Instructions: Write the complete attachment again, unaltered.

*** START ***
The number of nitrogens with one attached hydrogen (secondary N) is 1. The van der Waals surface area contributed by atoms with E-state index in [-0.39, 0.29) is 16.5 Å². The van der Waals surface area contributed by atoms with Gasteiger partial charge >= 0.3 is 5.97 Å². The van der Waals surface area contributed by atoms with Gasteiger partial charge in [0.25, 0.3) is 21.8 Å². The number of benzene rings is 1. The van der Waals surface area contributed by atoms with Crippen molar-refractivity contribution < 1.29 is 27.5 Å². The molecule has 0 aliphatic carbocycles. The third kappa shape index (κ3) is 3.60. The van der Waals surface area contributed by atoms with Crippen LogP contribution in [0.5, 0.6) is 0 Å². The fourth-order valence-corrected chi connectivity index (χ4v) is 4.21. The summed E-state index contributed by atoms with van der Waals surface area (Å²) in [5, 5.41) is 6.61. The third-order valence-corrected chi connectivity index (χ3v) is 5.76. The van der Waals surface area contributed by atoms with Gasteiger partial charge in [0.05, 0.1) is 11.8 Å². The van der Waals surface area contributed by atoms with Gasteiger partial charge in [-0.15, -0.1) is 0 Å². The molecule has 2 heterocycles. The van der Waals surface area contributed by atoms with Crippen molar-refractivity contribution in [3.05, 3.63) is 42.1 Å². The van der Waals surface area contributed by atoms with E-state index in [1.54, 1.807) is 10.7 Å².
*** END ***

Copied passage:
The number of nitrogens with one attached hydrogen (secondary N) is 1. The van der Waals surface area contributed by atoms with E-state index in [-0.39, 0.29) is 16.5 Å². The van der Waals surface area contributed by atoms with Gasteiger partial charge >= 0.3 is 5.97 Å². The van der Waals surface area contributed by atoms with Gasteiger partial charge in [0.25, 0.3) is 21.8 Å². The number of benzene rings is 1. The van der Waals surface area contributed by atoms with Crippen molar-refractivity contribution < 1.29 is 27.5 Å². The molecule has 0 aliphatic carbocycles. The third kappa shape index (κ3) is 3.60. The van der Waals surface area contributed by atoms with Crippen LogP contribution in [0.5, 0.6) is 0 Å². The fourth-order valence-corrected chi connectivity index (χ4v) is 4.21. The summed E-state index contributed by atoms with van der Waals surface area (Å²) in [5, 5.41) is 6.61. The third-order valence-corrected chi connectivity index (χ3v) is 5.76. The van der Waals surface area contributed by atoms with Gasteiger partial charge in [0.05, 0.1) is 11.8 Å². The van der Waals surface area contributed by atoms with Gasteiger partial charge in [-0.15, -0.1) is 0 Å². The molecule has 2 heterocycles. The van der Waals surface area contributed by atoms with Crippen molar-refractivity contribution in [3.05, 3.63) is 42.1 Å². The van der Waals surface area contributed by atoms with E-state index in [1.54, 1.807) is 10.7 Å².